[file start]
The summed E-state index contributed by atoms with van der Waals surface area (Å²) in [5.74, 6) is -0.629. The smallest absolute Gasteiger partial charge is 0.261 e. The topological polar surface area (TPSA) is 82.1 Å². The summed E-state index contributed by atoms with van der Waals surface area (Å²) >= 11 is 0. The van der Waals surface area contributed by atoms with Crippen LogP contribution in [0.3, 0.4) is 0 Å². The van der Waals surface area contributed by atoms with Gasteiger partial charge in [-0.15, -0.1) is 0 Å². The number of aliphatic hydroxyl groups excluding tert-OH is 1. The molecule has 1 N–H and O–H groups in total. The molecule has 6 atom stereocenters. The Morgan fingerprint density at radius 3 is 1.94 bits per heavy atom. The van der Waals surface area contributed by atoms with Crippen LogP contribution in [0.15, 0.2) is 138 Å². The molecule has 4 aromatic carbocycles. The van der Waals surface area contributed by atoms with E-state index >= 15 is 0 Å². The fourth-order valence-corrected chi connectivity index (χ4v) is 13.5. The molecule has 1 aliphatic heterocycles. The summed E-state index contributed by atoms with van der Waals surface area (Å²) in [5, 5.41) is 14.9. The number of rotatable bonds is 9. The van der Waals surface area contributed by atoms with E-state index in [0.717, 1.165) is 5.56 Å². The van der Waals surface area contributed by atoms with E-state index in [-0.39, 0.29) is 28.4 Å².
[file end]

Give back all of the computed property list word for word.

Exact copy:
The summed E-state index contributed by atoms with van der Waals surface area (Å²) in [5.74, 6) is -0.629. The smallest absolute Gasteiger partial charge is 0.261 e. The topological polar surface area (TPSA) is 82.1 Å². The summed E-state index contributed by atoms with van der Waals surface area (Å²) >= 11 is 0. The van der Waals surface area contributed by atoms with Crippen LogP contribution in [0.3, 0.4) is 0 Å². The van der Waals surface area contributed by atoms with Gasteiger partial charge in [-0.15, -0.1) is 0 Å². The number of aliphatic hydroxyl groups excluding tert-OH is 1. The molecule has 1 N–H and O–H groups in total. The molecule has 6 atom stereocenters. The Morgan fingerprint density at radius 3 is 1.94 bits per heavy atom. The van der Waals surface area contributed by atoms with Crippen LogP contribution in [0.15, 0.2) is 138 Å². The molecule has 4 aromatic carbocycles. The van der Waals surface area contributed by atoms with E-state index >= 15 is 0 Å². The fourth-order valence-corrected chi connectivity index (χ4v) is 13.5. The molecule has 1 aliphatic heterocycles. The summed E-state index contributed by atoms with van der Waals surface area (Å²) in [5, 5.41) is 14.9. The number of rotatable bonds is 9. The van der Waals surface area contributed by atoms with E-state index in [0.717, 1.165) is 5.56 Å². The van der Waals surface area contributed by atoms with E-state index in [-0.39, 0.29) is 28.4 Å².